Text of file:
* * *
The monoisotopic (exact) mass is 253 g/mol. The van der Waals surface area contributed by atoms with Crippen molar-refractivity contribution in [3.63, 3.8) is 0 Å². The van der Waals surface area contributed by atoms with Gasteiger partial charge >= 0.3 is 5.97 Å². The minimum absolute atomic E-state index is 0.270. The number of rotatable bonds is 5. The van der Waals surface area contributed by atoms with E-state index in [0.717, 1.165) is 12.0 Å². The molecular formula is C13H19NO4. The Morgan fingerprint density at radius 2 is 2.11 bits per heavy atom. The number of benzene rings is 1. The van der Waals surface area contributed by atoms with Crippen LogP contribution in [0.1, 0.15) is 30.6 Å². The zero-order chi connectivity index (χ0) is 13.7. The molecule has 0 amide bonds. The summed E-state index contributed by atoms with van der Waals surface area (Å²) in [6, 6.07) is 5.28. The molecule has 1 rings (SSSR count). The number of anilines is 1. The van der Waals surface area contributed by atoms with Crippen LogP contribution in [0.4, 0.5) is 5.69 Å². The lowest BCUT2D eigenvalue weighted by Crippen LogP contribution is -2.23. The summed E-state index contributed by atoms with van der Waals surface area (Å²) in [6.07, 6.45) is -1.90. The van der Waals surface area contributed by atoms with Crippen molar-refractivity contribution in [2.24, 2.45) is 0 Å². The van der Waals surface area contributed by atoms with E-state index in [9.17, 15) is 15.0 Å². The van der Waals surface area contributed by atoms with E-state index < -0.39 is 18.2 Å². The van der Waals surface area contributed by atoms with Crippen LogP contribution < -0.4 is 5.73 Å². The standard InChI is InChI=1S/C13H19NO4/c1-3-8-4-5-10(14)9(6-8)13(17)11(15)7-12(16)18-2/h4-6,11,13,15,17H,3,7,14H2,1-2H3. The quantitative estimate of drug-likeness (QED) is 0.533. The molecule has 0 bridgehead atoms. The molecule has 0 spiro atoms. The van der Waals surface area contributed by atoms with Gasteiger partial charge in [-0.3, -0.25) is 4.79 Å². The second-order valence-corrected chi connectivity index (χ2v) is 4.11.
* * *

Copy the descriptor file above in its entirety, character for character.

The monoisotopic (exact) mass is 253 g/mol. The van der Waals surface area contributed by atoms with Crippen molar-refractivity contribution in [3.63, 3.8) is 0 Å². The van der Waals surface area contributed by atoms with Gasteiger partial charge >= 0.3 is 5.97 Å². The minimum absolute atomic E-state index is 0.270. The number of rotatable bonds is 5. The van der Waals surface area contributed by atoms with E-state index in [0.717, 1.165) is 12.0 Å². The molecular formula is C13H19NO4. The Morgan fingerprint density at radius 2 is 2.11 bits per heavy atom. The number of benzene rings is 1. The van der Waals surface area contributed by atoms with Crippen LogP contribution in [0.1, 0.15) is 30.6 Å². The zero-order chi connectivity index (χ0) is 13.7. The molecule has 0 amide bonds. The summed E-state index contributed by atoms with van der Waals surface area (Å²) in [6, 6.07) is 5.28. The molecule has 1 rings (SSSR count). The number of anilines is 1. The van der Waals surface area contributed by atoms with Crippen LogP contribution in [0.4, 0.5) is 5.69 Å². The lowest BCUT2D eigenvalue weighted by Crippen LogP contribution is -2.23. The summed E-state index contributed by atoms with van der Waals surface area (Å²) in [6.07, 6.45) is -1.90. The van der Waals surface area contributed by atoms with Crippen molar-refractivity contribution in [2.24, 2.45) is 0 Å². The van der Waals surface area contributed by atoms with E-state index in [9.17, 15) is 15.0 Å². The van der Waals surface area contributed by atoms with E-state index < -0.39 is 18.2 Å². The van der Waals surface area contributed by atoms with Crippen LogP contribution < -0.4 is 5.73 Å². The standard InChI is InChI=1S/C13H19NO4/c1-3-8-4-5-10(14)9(6-8)13(17)11(15)7-12(16)18-2/h4-6,11,13,15,17H,3,7,14H2,1-2H3. The quantitative estimate of drug-likeness (QED) is 0.533. The molecule has 0 bridgehead atoms. The molecule has 0 spiro atoms. The van der Waals surface area contributed by atoms with Gasteiger partial charge in [-0.3, -0.25) is 4.79 Å². The second-order valence-corrected chi connectivity index (χ2v) is 4.11.